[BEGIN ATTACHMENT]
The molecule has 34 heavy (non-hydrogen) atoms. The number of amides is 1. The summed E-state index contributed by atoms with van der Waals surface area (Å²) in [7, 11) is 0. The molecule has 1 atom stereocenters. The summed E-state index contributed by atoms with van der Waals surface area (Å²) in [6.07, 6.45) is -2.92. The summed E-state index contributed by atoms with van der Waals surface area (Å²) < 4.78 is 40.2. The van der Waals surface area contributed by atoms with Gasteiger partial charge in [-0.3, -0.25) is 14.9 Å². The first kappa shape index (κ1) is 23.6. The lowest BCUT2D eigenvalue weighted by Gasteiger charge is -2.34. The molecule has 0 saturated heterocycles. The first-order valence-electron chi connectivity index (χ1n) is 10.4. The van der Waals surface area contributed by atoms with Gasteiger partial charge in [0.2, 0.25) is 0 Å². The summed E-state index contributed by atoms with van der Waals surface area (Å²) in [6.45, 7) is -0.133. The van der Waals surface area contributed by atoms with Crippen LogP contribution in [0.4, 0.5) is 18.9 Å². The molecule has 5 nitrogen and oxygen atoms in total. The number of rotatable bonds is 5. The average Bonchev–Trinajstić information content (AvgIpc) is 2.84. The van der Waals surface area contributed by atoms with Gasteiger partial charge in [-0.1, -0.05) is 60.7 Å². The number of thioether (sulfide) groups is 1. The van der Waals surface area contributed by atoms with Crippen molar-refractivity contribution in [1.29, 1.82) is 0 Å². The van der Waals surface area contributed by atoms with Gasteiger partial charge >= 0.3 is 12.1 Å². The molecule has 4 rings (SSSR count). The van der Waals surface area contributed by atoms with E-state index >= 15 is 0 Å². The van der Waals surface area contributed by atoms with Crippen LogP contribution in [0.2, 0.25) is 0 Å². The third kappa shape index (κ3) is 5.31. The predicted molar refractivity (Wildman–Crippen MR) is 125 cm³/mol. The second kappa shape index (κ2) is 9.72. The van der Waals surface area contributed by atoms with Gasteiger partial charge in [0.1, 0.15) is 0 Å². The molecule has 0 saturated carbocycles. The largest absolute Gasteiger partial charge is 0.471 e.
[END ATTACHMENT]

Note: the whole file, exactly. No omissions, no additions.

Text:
The molecule has 34 heavy (non-hydrogen) atoms. The number of amides is 1. The summed E-state index contributed by atoms with van der Waals surface area (Å²) in [7, 11) is 0. The molecule has 1 atom stereocenters. The summed E-state index contributed by atoms with van der Waals surface area (Å²) in [6.07, 6.45) is -2.92. The summed E-state index contributed by atoms with van der Waals surface area (Å²) < 4.78 is 40.2. The van der Waals surface area contributed by atoms with Gasteiger partial charge in [-0.3, -0.25) is 14.9 Å². The first kappa shape index (κ1) is 23.6. The lowest BCUT2D eigenvalue weighted by Gasteiger charge is -2.34. The molecule has 0 saturated heterocycles. The first-order valence-electron chi connectivity index (χ1n) is 10.4. The van der Waals surface area contributed by atoms with Gasteiger partial charge in [0.2, 0.25) is 0 Å². The summed E-state index contributed by atoms with van der Waals surface area (Å²) in [6.45, 7) is -0.133. The van der Waals surface area contributed by atoms with Crippen LogP contribution in [0.4, 0.5) is 18.9 Å². The molecule has 5 nitrogen and oxygen atoms in total. The number of rotatable bonds is 5. The average Bonchev–Trinajstić information content (AvgIpc) is 2.84. The van der Waals surface area contributed by atoms with Gasteiger partial charge in [-0.1, -0.05) is 60.7 Å². The number of thioether (sulfide) groups is 1. The van der Waals surface area contributed by atoms with Crippen molar-refractivity contribution in [1.29, 1.82) is 0 Å². The van der Waals surface area contributed by atoms with Gasteiger partial charge >= 0.3 is 12.1 Å². The molecule has 4 rings (SSSR count). The van der Waals surface area contributed by atoms with E-state index >= 15 is 0 Å². The van der Waals surface area contributed by atoms with Crippen LogP contribution in [0.2, 0.25) is 0 Å². The third kappa shape index (κ3) is 5.31. The predicted molar refractivity (Wildman–Crippen MR) is 125 cm³/mol. The second kappa shape index (κ2) is 9.72. The van der Waals surface area contributed by atoms with Gasteiger partial charge in [0.1, 0.15) is 0 Å². The molecule has 0 saturated carbocycles. The largest absolute Gasteiger partial charge is 0.471 e.